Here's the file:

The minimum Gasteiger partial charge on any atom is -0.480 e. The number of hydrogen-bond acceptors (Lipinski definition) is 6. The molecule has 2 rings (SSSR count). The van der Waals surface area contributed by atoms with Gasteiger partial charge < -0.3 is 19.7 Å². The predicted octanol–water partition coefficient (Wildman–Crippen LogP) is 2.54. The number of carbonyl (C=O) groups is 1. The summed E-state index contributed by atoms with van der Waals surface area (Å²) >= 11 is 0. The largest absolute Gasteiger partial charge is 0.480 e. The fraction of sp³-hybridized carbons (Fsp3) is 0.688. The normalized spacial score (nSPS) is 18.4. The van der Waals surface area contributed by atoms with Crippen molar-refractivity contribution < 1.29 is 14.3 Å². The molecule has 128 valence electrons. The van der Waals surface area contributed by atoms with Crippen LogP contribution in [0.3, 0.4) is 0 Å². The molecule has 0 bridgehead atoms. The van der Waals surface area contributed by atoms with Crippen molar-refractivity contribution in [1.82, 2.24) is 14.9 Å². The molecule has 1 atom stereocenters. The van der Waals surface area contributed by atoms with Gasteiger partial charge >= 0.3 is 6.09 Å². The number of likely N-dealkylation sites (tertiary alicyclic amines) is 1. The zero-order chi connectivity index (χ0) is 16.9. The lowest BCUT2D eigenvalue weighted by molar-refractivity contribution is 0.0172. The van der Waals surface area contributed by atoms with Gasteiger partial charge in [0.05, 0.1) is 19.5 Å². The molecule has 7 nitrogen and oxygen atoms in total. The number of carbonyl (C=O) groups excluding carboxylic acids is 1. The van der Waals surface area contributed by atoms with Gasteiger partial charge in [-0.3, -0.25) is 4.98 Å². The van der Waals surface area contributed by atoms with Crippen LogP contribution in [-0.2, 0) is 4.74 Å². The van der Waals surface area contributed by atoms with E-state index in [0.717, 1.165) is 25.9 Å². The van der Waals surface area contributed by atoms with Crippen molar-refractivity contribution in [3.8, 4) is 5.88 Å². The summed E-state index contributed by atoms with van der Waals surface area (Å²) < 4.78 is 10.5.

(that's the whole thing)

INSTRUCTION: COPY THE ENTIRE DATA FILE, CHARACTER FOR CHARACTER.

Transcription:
The minimum Gasteiger partial charge on any atom is -0.480 e. The number of hydrogen-bond acceptors (Lipinski definition) is 6. The molecule has 2 rings (SSSR count). The van der Waals surface area contributed by atoms with Gasteiger partial charge < -0.3 is 19.7 Å². The predicted octanol–water partition coefficient (Wildman–Crippen LogP) is 2.54. The number of carbonyl (C=O) groups is 1. The summed E-state index contributed by atoms with van der Waals surface area (Å²) >= 11 is 0. The largest absolute Gasteiger partial charge is 0.480 e. The fraction of sp³-hybridized carbons (Fsp3) is 0.688. The normalized spacial score (nSPS) is 18.4. The van der Waals surface area contributed by atoms with Crippen molar-refractivity contribution < 1.29 is 14.3 Å². The molecule has 128 valence electrons. The van der Waals surface area contributed by atoms with Crippen LogP contribution in [0.3, 0.4) is 0 Å². The molecule has 0 bridgehead atoms. The van der Waals surface area contributed by atoms with Crippen molar-refractivity contribution in [1.82, 2.24) is 14.9 Å². The molecule has 1 atom stereocenters. The van der Waals surface area contributed by atoms with Gasteiger partial charge >= 0.3 is 6.09 Å². The number of likely N-dealkylation sites (tertiary alicyclic amines) is 1. The zero-order chi connectivity index (χ0) is 16.9. The lowest BCUT2D eigenvalue weighted by molar-refractivity contribution is 0.0172. The van der Waals surface area contributed by atoms with Gasteiger partial charge in [0.05, 0.1) is 19.5 Å². The molecule has 7 nitrogen and oxygen atoms in total. The number of carbonyl (C=O) groups excluding carboxylic acids is 1. The van der Waals surface area contributed by atoms with Gasteiger partial charge in [-0.3, -0.25) is 4.98 Å². The van der Waals surface area contributed by atoms with Crippen LogP contribution in [-0.2, 0) is 4.74 Å². The van der Waals surface area contributed by atoms with E-state index in [0.717, 1.165) is 25.9 Å². The van der Waals surface area contributed by atoms with Crippen molar-refractivity contribution in [3.8, 4) is 5.88 Å². The summed E-state index contributed by atoms with van der Waals surface area (Å²) < 4.78 is 10.5.